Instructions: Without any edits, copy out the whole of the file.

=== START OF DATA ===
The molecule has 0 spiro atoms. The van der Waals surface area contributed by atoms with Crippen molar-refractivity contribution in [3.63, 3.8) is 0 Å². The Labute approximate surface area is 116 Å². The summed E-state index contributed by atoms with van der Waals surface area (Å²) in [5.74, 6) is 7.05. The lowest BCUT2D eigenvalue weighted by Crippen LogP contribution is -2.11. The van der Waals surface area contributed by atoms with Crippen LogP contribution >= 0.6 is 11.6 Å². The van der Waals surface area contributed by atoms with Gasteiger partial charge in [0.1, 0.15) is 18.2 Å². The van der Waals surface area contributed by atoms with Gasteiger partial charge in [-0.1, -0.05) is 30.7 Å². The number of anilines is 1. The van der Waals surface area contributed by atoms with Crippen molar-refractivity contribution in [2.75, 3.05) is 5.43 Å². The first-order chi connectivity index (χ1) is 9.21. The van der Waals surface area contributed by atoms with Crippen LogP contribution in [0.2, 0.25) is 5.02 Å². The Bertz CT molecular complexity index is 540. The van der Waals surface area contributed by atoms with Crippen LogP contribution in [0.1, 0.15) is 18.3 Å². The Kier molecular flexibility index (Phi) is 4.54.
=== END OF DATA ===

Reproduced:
The molecule has 0 spiro atoms. The van der Waals surface area contributed by atoms with Crippen molar-refractivity contribution in [3.63, 3.8) is 0 Å². The Labute approximate surface area is 116 Å². The summed E-state index contributed by atoms with van der Waals surface area (Å²) in [5.74, 6) is 7.05. The lowest BCUT2D eigenvalue weighted by Crippen LogP contribution is -2.11. The van der Waals surface area contributed by atoms with Crippen LogP contribution >= 0.6 is 11.6 Å². The van der Waals surface area contributed by atoms with Gasteiger partial charge in [0.1, 0.15) is 18.2 Å². The van der Waals surface area contributed by atoms with Gasteiger partial charge in [-0.1, -0.05) is 30.7 Å². The number of anilines is 1. The van der Waals surface area contributed by atoms with Crippen molar-refractivity contribution in [2.75, 3.05) is 5.43 Å². The first-order chi connectivity index (χ1) is 9.21. The van der Waals surface area contributed by atoms with Crippen LogP contribution in [0.2, 0.25) is 5.02 Å². The Bertz CT molecular complexity index is 540. The van der Waals surface area contributed by atoms with Crippen LogP contribution in [0.1, 0.15) is 18.3 Å². The Kier molecular flexibility index (Phi) is 4.54.